Puddey continued: “The authors report an estimated 90% power to detect a minimum effect size from alcohol on fibrinogen. However, the power and possible effect sizes for other variables in the current analysis are not provided, raising the further question as to whether another reason for the absence of any effect on hs-CRP, interleukin-6 and factor VII coagulant activity could be related to power. We are also not given any indication as to whether all the variables were normally distributed, and if not, how this was handled. In this regard a subject with high triglyceride levels was excluded in their previous reports from this study (Baer et al, Davies et al), but appears to have been included on this occasion. Triglyceride levels can be strongly correlated to PAI-I levels.
“The volunteers had their breakfast and evening meals in a research facility but then took the orange juice (with or without alcohol) 1-2 hr before bedtime. Consuming alcohol with a standard meal has previously been reported to increase PAI-I but with lower levels in the early morning (Hendriks et al). Taking the alcohol post-prandial in the current study may have been relevant to the 54% increase seen in PAI-I levels. The authors downplay this substantial and potentially detrimental and dose-related increase in PAI-I with alcohol. However, it has been a consistent finding in previous interventions (Hendriks et al, Dimmit et al). This increase in PAI-I needs to be interpreted in the light of reports that have shown not just an increase in PAI-I after alcohol but a simultaneous increase in tissue plasminogen activator (tPA) antigen levels (Hendriks et al, Dimmit et al). The net in vivo effect of these oppositely acting fibrinolytic factors may therefore be neutral or even beneficial with respect to fibrinolysis.”
Puddey added: “There is a very wide range of BMI, with some of the volunteers morbidly obese (range 17.3- 41.8 kgm-2). This raises the question of a potential impact of pre-existing obesity and insulin resistance on the response of both the inflammatory and hemostatic makers to alcohol. In one of the initial reports from this study (Davies et al), when analysing the effects of alcohol on fasting insulin and glucose levels, the authors checked for a potential influence of a BMI x alcohol interaction, stratifying subjects according their baseline BMI (17 subjects <25 kgm-2, 21 subjects 25-30 kgm-2, 13 subjects >30 kgm-2). This would have been a worthwhile addition to the present report.”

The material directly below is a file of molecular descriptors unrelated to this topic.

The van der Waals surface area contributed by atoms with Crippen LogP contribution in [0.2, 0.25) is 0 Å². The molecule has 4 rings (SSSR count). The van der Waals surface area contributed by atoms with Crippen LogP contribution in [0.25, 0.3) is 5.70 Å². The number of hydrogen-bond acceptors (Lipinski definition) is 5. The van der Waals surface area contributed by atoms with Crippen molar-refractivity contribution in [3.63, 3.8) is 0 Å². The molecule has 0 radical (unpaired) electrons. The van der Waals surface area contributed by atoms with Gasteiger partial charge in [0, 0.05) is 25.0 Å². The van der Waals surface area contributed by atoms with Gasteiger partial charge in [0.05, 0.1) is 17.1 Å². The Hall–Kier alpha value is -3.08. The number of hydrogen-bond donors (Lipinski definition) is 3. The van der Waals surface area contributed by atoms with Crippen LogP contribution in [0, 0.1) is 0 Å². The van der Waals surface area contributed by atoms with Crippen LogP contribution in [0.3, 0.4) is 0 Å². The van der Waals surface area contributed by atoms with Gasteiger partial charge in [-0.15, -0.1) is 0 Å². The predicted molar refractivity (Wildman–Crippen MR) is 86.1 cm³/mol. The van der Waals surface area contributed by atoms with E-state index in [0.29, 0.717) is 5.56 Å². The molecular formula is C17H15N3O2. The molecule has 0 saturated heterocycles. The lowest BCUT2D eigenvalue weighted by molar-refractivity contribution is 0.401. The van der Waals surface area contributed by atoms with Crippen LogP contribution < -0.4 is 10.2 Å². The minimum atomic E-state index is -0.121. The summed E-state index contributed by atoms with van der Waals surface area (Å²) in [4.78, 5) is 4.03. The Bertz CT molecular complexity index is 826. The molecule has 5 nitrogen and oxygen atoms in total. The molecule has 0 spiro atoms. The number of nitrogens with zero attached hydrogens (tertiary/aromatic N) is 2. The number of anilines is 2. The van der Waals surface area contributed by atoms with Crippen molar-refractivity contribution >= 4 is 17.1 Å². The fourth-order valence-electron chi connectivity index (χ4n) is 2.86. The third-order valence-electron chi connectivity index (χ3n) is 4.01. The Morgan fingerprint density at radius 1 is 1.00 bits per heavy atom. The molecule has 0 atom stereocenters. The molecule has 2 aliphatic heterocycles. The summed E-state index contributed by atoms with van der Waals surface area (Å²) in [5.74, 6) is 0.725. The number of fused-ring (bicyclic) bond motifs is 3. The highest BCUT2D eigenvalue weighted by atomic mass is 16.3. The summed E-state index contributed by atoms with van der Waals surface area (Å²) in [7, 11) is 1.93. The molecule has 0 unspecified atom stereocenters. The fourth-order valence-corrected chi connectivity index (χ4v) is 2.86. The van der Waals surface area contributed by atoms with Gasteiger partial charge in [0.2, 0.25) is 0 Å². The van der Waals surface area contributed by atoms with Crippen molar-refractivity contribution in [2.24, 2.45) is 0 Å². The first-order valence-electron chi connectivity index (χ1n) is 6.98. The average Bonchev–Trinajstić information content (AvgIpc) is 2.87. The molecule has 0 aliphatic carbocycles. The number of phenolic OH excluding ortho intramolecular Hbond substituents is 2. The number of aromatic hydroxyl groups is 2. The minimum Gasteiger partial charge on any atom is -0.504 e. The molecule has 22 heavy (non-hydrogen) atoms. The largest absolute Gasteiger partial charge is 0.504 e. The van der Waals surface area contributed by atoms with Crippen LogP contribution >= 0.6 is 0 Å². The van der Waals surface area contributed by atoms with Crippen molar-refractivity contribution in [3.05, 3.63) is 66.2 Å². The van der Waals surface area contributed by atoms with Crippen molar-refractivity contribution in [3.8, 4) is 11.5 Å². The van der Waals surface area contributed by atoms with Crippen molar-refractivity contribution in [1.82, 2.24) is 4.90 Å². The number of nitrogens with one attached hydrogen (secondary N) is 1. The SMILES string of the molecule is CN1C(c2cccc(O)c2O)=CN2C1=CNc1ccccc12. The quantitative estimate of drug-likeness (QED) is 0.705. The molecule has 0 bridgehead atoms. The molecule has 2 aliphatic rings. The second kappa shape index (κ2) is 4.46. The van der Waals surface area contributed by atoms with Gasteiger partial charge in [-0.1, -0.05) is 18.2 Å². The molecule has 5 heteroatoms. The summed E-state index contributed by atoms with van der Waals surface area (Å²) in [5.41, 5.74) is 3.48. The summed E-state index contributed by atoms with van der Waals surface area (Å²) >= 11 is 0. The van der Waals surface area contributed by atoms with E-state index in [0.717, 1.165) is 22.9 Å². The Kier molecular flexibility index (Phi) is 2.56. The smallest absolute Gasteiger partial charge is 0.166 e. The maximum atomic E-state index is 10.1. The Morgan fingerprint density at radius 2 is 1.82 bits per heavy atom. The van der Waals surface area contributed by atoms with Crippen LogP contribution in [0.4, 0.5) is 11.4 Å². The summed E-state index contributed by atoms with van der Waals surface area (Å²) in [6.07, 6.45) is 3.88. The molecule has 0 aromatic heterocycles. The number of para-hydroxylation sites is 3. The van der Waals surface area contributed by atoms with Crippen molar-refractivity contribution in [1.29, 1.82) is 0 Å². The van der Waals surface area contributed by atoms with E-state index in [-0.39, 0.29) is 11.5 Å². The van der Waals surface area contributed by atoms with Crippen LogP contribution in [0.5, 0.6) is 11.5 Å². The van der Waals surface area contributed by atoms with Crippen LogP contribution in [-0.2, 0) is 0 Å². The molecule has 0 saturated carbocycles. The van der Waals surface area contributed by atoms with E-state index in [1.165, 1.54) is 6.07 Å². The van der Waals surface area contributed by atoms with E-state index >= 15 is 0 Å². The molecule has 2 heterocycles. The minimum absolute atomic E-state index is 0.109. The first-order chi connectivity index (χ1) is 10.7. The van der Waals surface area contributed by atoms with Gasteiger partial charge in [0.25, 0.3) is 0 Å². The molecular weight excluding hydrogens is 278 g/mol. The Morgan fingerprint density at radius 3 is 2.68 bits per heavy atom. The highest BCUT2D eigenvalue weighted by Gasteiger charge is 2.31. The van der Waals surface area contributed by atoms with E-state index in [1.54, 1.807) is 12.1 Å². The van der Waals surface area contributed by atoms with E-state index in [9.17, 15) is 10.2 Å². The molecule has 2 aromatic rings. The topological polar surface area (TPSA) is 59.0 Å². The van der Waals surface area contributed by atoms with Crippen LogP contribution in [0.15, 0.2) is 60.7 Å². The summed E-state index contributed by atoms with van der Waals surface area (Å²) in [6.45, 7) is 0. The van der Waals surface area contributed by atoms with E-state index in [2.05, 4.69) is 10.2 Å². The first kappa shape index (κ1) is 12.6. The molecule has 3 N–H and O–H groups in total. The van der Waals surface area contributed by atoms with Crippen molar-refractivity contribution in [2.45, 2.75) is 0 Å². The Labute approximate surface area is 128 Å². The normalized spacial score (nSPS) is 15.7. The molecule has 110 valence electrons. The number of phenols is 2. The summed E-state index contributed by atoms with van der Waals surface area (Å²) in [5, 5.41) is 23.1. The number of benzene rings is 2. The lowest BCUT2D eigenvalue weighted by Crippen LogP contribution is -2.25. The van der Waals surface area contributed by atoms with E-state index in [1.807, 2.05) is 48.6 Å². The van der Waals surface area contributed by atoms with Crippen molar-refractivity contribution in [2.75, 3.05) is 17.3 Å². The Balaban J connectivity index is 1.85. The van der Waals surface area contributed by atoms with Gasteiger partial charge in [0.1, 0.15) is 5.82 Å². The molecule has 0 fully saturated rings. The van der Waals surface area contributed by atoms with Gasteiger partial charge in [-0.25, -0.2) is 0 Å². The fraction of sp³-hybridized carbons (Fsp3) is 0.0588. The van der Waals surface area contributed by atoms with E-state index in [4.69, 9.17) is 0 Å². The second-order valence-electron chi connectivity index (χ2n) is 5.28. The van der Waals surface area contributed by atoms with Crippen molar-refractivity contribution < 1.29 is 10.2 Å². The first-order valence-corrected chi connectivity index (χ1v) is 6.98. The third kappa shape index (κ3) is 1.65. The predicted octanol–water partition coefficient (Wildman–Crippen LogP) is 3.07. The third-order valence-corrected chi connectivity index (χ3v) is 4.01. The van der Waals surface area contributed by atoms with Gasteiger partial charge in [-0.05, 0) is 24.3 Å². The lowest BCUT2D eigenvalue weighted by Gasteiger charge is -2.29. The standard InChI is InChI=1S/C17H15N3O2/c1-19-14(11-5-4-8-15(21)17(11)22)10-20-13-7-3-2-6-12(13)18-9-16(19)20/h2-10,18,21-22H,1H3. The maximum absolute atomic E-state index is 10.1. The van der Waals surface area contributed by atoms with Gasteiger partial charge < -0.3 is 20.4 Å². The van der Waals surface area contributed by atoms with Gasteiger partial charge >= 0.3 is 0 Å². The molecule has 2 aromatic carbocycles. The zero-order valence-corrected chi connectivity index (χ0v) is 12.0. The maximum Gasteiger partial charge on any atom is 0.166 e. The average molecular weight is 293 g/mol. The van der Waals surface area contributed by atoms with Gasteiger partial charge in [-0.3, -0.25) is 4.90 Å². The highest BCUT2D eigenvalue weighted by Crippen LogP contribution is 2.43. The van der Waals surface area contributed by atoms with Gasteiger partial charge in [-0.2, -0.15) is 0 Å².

Specific comments by other Forum members: Forum member Finkel wondered how firm the results are considering that there were only 53 subjects. Reviewer Ellison pointed out that dietary intervention trials are especially difficult to carry out, and getting this many subjects to accept only provided food for 6 months is quite an accomplishment. As it was a cross-over trial, so that each subject had an 8-week period of no alcohol and two levels of alcohol intake, this makes it much easier for the investigators to control for confounding factors, as the effects from each intervention were measured in the same subjects.
Reviewer De Gaetano considered this to be a very well performed experimental study. He commented: “Some time ago, Ramon Estruch’s group and our group jointly performed similar studies and observed anti-inflammatory and anti-hemostatic effects of 30 g alcohol in healthy men, administered during 30 days as red wine (in comparison with the same amount of alcohol given as gin) (Estruch et al, Sacanella et al). In that study, we could only find the above mentioned effects with wine but not with gin, while both beverages had, in contrast, a comparable beneficial effect on the lipid profile. We suggested that the observed anti-inflammatory effect was linked to non–alcoholic components (polyphenols?), while alcohol by itself was able to improve the lipid profile. The present study suggests that alcohol also has anti-inflammatory effects.”
Forum member Stockley considered this to be “A nicely designed and executed study of the relatively short-term effects of alcoholic beverages on biomarkers for CVD. It adds to the accumulating evidence of multiple mechansims by which moderate alcohol intake may lead to lower risk of CVD. The provision of food was a neat way to reduce dietary confounding.” Reviewer Skovenborg agreed: “The results are more or less expected; however, as the authors admit, the biological significance of these relatively modest changes are not fully understood.” Forum member Thelle agreed, stating that more studies on mechanisms are warranted.
Forum member Van Velden commented that “This was a well-controlled study, and confirms our results from 2002 (Van Velden et al 1; Mansveldt et al 1). However, we found these potentially protective effects occurred only with red wine (Van Velden 2). Further, in our studies, persons with the metabolic syndrome did not react as favourably because of genetic differences, such as APOE polymorphism and familial hypercholesterolemia (Mansveldt et al 2). Overall, this article supports our results and strengthens the argument that moderate ethanol consumption, itself, has beneficial effects on the cardiovascular system.”
References from Forum critique
Baer DJ, Judd JT, Clevidence BA, Muesing RA, Campbell WS, Brown ED, et al. Moderate alcohol consumption lowers risk factors for cardiovascular disease in postmenopausal women fed a controlled diet. Am J Clin Nutr 2002; 75:593-599.